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Justice News

Department of Justice
U.S. Attorney’s Office
District of Columbia

Thursday, October 5, 2017

Business Owner and Former D.C. Schools Employee Accused of Carrying Out Fraudulent Billing Scheme

Scam Allegedly Generated More Than $200,000 Meant for Special-Needs Students

            WASHINGTON – The owner of a tutoring and mentoring business and a former employee of the District of Columbia Public Schools have been indicted on federal charges alleging that they conspired to fraudulently bill the school system more than $200,000 for services that they falsely claimed had been provided to students with special needs.


            The indictment was announced today by U.S. Attorney Jessie K. Liu, Andrew Vale, Assistant Director in Charge of the FBI’s Washington Field Office, and Daniel W. Lucas, Inspector General for the District of Columbia.


            John A. Faulkner, Jr., 39, the business owner, and Isaiah Johnson, 37, the former D.C. Public Schools employee, were each indicted on one count of conspiracy to commit mail fraud, wire fraud, and aggravated identity theft; nine counts of mail fraud; five counts of wire fraud; seven counts of aggravated identity theft, and one count of first-degree fraud. Faulkner also was indicted on two counts of money laundering, and Johnson also was indicted on one count alleging that he engaged in official acts affecting a personal financial interest. The indictment also includes a forfeiture allegation seeking all proceeds of the alleged crimes.


            The indictment was returned on Sept. 14, 2017, and unsealed today in the U.S. District Court for the District of Columbia. Faulkner and Johnson, both of Baltimore, Md., pled not guilty today at their first appearances in the U.S. District Court for the District of Columbia. They remain free on personal recognizance pending a status hearing set for Oct. 30, 2017.


            The indictment alleges that the men carried out a scheme from at least July of 2012 through at least July of 2014 involving fraudulent invoices submitted to the District of Columbia Public Schools (DCPS) for services performed under the Compensatory Education Program.


            The Compensatory Education Program awards services to eligible students to assist with their educational needs and development. Students awarded compensatory education services have learning, mental, and/or behavioral disabilities that create an educational barrier that prevents them from reaping the full benefits of education. Services consist of tutoring, individualized education, monitoring, speech therapy, occupational therapy, and behavioral and psychological analysis. Once DCPS approves specific services, parents or guardians receive letters specifying the services that can be provided. They also receive a list of independent providers, or vendors.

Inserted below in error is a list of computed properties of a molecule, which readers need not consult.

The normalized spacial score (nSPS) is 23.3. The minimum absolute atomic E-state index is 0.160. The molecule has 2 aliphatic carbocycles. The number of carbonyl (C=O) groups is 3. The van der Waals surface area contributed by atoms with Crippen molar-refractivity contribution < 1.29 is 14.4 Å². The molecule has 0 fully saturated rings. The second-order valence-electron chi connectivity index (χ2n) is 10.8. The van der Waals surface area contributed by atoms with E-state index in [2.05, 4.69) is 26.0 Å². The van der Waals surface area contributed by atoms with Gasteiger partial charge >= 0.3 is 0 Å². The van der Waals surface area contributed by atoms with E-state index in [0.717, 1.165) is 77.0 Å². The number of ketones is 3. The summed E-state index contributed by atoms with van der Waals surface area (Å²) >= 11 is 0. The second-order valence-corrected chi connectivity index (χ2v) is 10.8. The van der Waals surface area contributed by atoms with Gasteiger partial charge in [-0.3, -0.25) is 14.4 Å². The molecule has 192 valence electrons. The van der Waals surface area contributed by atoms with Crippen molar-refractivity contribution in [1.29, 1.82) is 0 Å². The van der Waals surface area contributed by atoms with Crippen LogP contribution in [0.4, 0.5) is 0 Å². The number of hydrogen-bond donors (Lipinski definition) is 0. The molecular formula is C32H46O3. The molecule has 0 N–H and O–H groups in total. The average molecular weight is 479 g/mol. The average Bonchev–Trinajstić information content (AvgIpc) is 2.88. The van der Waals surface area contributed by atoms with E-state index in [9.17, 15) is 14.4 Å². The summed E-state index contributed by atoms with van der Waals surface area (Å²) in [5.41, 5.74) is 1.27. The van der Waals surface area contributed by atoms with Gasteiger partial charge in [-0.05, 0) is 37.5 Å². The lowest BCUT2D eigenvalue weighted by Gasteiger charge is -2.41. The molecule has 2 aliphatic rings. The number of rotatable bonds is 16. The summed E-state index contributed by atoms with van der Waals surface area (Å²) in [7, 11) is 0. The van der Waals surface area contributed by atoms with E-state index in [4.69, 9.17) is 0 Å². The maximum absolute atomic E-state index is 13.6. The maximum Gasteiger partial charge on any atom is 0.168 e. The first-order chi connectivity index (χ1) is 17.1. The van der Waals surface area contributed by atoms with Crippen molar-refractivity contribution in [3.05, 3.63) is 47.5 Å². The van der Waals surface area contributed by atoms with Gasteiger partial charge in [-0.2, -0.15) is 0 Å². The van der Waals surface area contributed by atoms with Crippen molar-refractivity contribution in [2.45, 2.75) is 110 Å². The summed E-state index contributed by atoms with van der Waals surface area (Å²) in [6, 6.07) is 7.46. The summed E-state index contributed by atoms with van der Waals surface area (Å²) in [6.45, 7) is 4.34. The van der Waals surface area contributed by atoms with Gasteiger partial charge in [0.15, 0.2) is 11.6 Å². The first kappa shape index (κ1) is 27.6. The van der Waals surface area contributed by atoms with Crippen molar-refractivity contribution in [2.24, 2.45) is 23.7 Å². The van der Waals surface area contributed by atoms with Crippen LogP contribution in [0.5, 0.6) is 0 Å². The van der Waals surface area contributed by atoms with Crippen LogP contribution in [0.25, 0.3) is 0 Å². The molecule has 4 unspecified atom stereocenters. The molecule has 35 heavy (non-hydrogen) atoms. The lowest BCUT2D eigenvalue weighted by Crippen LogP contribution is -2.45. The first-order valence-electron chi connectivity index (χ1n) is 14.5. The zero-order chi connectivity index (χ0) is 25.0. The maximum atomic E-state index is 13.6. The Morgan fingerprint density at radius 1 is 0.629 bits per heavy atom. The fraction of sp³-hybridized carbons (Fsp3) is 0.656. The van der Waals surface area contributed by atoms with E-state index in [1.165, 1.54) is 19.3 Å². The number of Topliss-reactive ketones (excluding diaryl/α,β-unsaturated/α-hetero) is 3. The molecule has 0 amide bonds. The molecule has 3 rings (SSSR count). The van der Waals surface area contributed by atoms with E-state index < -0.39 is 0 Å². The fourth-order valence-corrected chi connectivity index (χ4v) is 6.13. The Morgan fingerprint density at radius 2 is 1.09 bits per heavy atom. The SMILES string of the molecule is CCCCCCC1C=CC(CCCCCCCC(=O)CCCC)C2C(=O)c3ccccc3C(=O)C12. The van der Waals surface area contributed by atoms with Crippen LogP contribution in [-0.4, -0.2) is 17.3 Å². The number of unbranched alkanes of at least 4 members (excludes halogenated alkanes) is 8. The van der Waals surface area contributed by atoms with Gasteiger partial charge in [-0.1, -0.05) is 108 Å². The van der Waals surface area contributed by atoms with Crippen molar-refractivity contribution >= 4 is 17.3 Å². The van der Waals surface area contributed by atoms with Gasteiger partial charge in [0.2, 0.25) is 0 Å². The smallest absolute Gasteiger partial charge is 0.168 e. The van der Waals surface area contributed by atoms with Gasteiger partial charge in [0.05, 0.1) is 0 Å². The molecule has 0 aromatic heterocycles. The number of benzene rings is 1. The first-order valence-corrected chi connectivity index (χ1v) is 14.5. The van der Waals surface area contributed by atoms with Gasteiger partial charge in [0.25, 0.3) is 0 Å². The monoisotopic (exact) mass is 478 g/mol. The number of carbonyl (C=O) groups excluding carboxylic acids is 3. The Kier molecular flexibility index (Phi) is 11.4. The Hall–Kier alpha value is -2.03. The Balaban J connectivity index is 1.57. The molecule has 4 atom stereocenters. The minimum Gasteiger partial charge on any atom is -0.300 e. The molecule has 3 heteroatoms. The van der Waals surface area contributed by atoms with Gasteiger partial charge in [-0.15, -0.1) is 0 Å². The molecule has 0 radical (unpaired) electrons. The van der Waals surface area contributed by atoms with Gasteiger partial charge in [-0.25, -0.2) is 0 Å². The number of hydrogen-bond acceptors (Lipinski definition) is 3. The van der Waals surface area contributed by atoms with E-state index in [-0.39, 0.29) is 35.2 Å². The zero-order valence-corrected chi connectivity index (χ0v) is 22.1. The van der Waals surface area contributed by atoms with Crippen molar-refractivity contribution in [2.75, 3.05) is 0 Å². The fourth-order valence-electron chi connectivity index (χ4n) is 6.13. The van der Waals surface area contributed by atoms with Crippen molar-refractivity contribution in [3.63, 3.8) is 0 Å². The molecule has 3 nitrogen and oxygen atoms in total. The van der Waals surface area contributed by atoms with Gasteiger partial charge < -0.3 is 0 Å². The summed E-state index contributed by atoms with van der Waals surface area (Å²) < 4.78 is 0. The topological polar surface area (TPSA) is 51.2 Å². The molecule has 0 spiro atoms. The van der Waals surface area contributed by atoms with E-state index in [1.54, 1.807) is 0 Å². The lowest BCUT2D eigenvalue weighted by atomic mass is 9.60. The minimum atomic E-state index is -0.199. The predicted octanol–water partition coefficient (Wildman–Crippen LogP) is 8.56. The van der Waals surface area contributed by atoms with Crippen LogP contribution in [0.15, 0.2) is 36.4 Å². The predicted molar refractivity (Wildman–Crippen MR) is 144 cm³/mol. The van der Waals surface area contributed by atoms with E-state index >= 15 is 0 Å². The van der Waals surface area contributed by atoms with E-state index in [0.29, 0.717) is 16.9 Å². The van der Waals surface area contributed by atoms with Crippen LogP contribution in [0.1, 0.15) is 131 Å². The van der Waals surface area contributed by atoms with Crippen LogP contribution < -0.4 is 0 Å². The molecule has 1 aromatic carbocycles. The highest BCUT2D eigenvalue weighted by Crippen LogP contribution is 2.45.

According to the indictment, Faulkner owned a company that in 2011 became eligible to be paid by DCPS as a vendor for tutoring and mentoring services. Johnson was a DCPS compliance case manager who was responsible for notifying parents or guardians, via letters, that their children were entitled to obtain the services of the independent providers. In that role, according to the indictment, Johnson had access to students’ names as well as compensatory education letters and the forms used to create those letters.


            The indictment alleges that Faulkner and Johnson created or caused to be created false and fraudulent timesheets purporting to reflect compensatory education services provided to students that had, in fact, not been performed. These documents allegedly included the names and, in some instances, the signatures of individuals who purportedly provided services, the DCPS students and the students’ parents or guardians. Faulkner, Johnson and others used these means of identification without the knowledge or permission of the individuals, the indictment alleges. According to the indictment, Faulkner attached these timesheets to invoices to DCPS. He received payments and distributed a portion of the proceeds to Johnson, the indictment alleges.


            According to the indictment, DCPS sent at least $217,366 in payments for services that never were performed.


            An indictment is merely a formal charge that a defendant has committed a violation of criminal laws and every defendant is presumed innocent until, and unless, proven guilty.


            The FBI’s Washington Field Office and the District of Columbia Office of the Inspector General are investigating the case. The case is being prosecuted by Assistant U.S. Attorneys Adrienne Dedjinou and Peter C. Lallas, with assistance from Assistant U.S. Attorney Diane Lucas, who is handling forfeiture issues, Supervisory Paralegal Specialist Tasha Harris, and Paralegal Specialists Joshua Fein, Aisha Keys, and Jessica Mundi.

Financial Fraud
Press Release Number: 
Updated October 5, 2017